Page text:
4.
one of a set of small pieces of cardboard, variously marked with significant figures, symbols, etc, used for playing games or for fortune-telling
5.
  1. short for playing card
  2. (as modifier): a card game
  3. (in combination): cardsharp
6.
(informal) a witty, entertaining, or eccentric person
7.
8.
9.
(horse racing) Also called race card. a daily programme of all the races at a meeting, listing the runners, riders, weights to be carried, distances to be run, and conditions of each race
10.
a thing or action used in order to gain an advantage, esp one that is concealed and kept in reserve until needed (esp in the phrase a card up one's sleeve)
11.
short for printed circuit card See printed circuit board
See also cards
Word Origin
C15: from Old French carte, from Latin charta leaf of papyrus, from Greek khartēs, probably of Egyptian origin

card2

/kɑːd/
verb
1.
(transitive) to comb out and clean fibres of wool or cotton before spinning
noun
2.
(formerly) a machine or comblike tool for carding fabrics or for raising the nap on cloth
Derived Forms
carding, noun
carder, noun
Word Origin
C15: from Old French carde card, teasel, from Latin carduus thistle
Collins English Dictionary - Complete & Unabridged 2012 Digital Edition
© William Collins Sons & Co. Ltd. 1979, 1986 © HarperCollins
Publishers 1998, 2000, 2003, 2005, 2006, 2007, 2009, 2012
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Word Origin and History for cards

card

n.

c.1400, "playing card," from Middle French carte (14c.), from Latin charta "leaf of paper, tablet," from Greek khartes "layer of papyrus," probably from Egyptian. Form influenced after 14c. by Italian carta (see chart (n.)).

Sense of "playing cards" also is oldest in French. Sense in English extended by 1590s to similar small, flat, stiff bits of paper. Meaning "printed ornamental greetings for special occasions" is from 1869. Application to clever or original persons (1836, originally with an adjective, e.g. smart card) is from the playing-card sense, via expressions such as sure card "an expedient certain to attain an object" (c.1560).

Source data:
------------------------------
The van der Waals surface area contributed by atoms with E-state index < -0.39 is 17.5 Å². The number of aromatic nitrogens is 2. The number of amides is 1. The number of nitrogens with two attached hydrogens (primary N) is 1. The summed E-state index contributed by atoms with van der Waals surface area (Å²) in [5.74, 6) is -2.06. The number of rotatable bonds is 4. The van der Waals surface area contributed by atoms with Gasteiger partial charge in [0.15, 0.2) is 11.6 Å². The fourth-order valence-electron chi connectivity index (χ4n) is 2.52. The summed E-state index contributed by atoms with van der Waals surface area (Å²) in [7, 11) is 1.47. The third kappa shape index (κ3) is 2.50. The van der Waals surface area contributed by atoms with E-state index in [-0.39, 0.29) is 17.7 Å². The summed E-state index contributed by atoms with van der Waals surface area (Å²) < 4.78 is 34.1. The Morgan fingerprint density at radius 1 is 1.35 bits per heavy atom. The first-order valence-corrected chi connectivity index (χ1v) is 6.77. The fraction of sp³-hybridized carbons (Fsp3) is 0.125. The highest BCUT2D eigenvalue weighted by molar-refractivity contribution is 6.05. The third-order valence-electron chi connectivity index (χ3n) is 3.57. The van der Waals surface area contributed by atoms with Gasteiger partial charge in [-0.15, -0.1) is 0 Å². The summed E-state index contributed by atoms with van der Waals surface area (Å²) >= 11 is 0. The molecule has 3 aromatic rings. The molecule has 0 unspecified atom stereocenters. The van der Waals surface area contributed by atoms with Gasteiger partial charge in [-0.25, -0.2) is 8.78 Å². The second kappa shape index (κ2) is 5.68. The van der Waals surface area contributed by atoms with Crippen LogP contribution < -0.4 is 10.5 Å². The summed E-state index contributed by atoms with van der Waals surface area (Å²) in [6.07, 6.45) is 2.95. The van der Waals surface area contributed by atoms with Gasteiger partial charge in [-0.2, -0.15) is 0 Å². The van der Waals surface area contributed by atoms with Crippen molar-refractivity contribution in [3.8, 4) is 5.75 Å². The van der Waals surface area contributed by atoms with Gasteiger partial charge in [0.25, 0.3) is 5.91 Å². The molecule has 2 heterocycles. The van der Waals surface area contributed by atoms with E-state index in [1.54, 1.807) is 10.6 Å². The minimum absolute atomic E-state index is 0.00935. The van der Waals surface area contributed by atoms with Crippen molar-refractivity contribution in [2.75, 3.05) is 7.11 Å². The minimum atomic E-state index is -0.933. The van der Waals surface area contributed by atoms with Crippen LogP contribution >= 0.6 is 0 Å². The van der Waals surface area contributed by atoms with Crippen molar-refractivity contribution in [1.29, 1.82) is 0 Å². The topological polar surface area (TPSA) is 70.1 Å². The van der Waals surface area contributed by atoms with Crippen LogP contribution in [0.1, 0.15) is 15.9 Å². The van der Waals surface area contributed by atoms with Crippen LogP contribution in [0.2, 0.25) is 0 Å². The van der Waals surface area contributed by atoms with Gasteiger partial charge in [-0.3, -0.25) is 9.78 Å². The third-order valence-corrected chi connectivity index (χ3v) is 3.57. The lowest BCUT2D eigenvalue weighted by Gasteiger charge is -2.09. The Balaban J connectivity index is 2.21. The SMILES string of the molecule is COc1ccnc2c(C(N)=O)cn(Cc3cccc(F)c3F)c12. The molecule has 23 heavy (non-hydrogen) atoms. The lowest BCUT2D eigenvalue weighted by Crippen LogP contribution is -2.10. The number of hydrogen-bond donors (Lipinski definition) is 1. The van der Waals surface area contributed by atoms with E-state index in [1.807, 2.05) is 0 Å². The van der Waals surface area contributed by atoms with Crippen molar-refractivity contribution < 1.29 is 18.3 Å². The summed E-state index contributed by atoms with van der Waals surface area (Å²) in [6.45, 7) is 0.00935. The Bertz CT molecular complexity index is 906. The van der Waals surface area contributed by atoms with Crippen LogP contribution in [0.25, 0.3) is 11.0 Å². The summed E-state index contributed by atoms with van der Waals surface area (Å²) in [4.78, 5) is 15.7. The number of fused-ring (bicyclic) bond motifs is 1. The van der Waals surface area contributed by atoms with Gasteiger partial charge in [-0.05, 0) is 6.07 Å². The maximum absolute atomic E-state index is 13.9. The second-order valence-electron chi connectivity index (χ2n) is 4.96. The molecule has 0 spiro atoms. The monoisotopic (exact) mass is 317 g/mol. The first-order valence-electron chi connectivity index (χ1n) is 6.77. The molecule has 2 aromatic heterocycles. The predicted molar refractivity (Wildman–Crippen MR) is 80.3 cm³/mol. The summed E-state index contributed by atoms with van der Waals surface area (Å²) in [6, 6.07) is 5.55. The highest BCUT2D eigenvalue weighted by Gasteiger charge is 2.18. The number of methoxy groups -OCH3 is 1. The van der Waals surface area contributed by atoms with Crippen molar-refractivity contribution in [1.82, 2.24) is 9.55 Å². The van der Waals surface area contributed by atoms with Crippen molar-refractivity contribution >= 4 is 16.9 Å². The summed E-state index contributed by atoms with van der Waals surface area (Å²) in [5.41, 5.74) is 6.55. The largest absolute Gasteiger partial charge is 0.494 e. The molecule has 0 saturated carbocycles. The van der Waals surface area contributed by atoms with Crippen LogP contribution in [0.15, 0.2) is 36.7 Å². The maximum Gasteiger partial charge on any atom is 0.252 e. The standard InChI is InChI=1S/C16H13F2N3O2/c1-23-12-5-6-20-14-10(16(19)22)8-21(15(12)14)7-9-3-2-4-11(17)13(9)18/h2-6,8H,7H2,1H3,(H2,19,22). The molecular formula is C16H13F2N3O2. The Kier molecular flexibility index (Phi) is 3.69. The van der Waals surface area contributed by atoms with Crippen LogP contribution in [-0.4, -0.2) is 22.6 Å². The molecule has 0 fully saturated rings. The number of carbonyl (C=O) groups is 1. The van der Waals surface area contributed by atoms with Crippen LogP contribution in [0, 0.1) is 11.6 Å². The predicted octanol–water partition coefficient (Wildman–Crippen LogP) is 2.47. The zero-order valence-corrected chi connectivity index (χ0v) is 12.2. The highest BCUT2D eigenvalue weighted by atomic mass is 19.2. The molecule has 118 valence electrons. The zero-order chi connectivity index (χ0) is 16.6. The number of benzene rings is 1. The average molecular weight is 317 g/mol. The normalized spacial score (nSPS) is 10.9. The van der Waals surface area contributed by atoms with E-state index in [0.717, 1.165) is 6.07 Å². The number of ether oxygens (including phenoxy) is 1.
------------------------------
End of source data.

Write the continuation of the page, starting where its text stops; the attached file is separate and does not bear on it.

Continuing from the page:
Card table is from 1713. Card-sharper is 1859. House of cards in the figurative sense is from 1640s, first attested in Milton. To have a card up (one's) sleeve is 1898; to play the _______ card is from 1886, originally the Orange card, meaning "appeal to Northern Irish Protestant sentiment (for political advantage)."

"machine for combing," late 14c. (mid-14c. in surname Cardmaker), from Old French carde "card, teasel," from Old Provençal cardo or some other Romanic source (cf. Spanish and Italian carda "thistle, tease, card," back-formation from cardar "to card" (see card (v.1)). The English word probably also comes via Anglo-Latin cardo, from Medieval Latin carda "a teasel," from Latin carduus.

v.

"to comb wool," late 14c., from card (n.2) or else from Old French carder, from Old Provençal cardar "to card," from Vulgar Latin *caritare, from Latin carrere "to clean or comb with a card," perhaps from PIE root *kars- "to scrape" (see harsh). Related: Carded; carding.

1540s, "to play cards" (now obsolete), from card (n.1). From 1925 as "to write (something) on a card for filing." Meaning "require (someone) to show ID" is from 1970s. Related: Carded; carding.

Online Etymology Dictionary, © 2010 Douglas Harper
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Slang definitions & phrases for cards

card

noun
  1. A remarkable person, esp an eccentric or amusing one (1830s+)
  2. A portion of a narcotic; deck (1920s+ Narcotics)
  3. A schedule; program of events: six fights on the card (1930s+ Sports)
verb

To require someone to show identification, esp at a bar or liquor store: So far my only success was not getting carded at the Wheaton Liquor Store (1970s+)

Related Terms

face card, get one's card punched, in the cards, stack the deck, wild card


The Dictionary of American Slang, Fourth Edition by Barbara Ann Kipfer, PhD. and Robert L. Chapman, Ph.D.
Copyright (C) 2007 by HarperCollins Publishers.
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cards in Technology


Central Archive for Reusable Defense Software of the DoD.

The Free On-line Dictionary of Computing, © Denis Howe 2010 http://foldoc.org
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Related Abbreviations for cards

Card

player on St. Louis Cardinals baseball team
The American Heritage® Abbreviations Dictionary, Third Edition
Copyright © 2005 by Houghton Mifflin Company.
Published by Houghton Mifflin Company. All rights reserved.
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Idioms and Phrases with cards
The American Heritage® Idioms Dictionary
Copyright © 2002, 2001, 1995 by Houghton Mifflin Company. Published by Houghton Mifflin Company.